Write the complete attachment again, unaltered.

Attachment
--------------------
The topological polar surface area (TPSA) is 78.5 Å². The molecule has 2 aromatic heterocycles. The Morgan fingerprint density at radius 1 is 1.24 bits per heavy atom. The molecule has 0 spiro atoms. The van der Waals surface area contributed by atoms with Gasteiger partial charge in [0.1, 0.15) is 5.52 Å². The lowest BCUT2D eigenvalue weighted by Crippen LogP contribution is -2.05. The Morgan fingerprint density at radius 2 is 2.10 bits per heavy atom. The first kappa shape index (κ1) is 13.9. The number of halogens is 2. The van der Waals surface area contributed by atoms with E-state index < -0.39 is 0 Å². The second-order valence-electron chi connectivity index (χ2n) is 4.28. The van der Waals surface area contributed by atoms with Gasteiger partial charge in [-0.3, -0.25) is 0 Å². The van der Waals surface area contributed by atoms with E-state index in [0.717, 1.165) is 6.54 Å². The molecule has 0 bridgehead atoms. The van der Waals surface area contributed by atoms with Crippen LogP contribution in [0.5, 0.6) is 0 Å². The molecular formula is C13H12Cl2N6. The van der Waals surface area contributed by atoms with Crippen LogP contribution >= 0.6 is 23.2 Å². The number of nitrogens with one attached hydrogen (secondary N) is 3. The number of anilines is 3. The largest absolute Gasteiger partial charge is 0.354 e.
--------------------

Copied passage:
The topological polar surface area (TPSA) is 78.5 Å². The molecule has 2 aromatic heterocycles. The Morgan fingerprint density at radius 1 is 1.24 bits per heavy atom. The molecule has 0 spiro atoms. The van der Waals surface area contributed by atoms with Gasteiger partial charge in [0.1, 0.15) is 5.52 Å². The lowest BCUT2D eigenvalue weighted by Crippen LogP contribution is -2.05. The Morgan fingerprint density at radius 2 is 2.10 bits per heavy atom. The first kappa shape index (κ1) is 13.9. The number of halogens is 2. The van der Waals surface area contributed by atoms with E-state index < -0.39 is 0 Å². The second-order valence-electron chi connectivity index (χ2n) is 4.28. The van der Waals surface area contributed by atoms with Gasteiger partial charge in [-0.3, -0.25) is 0 Å². The van der Waals surface area contributed by atoms with E-state index in [0.717, 1.165) is 6.54 Å². The molecule has 0 bridgehead atoms. The van der Waals surface area contributed by atoms with Crippen LogP contribution in [0.5, 0.6) is 0 Å². The molecular formula is C13H12Cl2N6. The van der Waals surface area contributed by atoms with Crippen LogP contribution >= 0.6 is 23.2 Å². The number of nitrogens with one attached hydrogen (secondary N) is 3. The number of anilines is 3. The largest absolute Gasteiger partial charge is 0.354 e.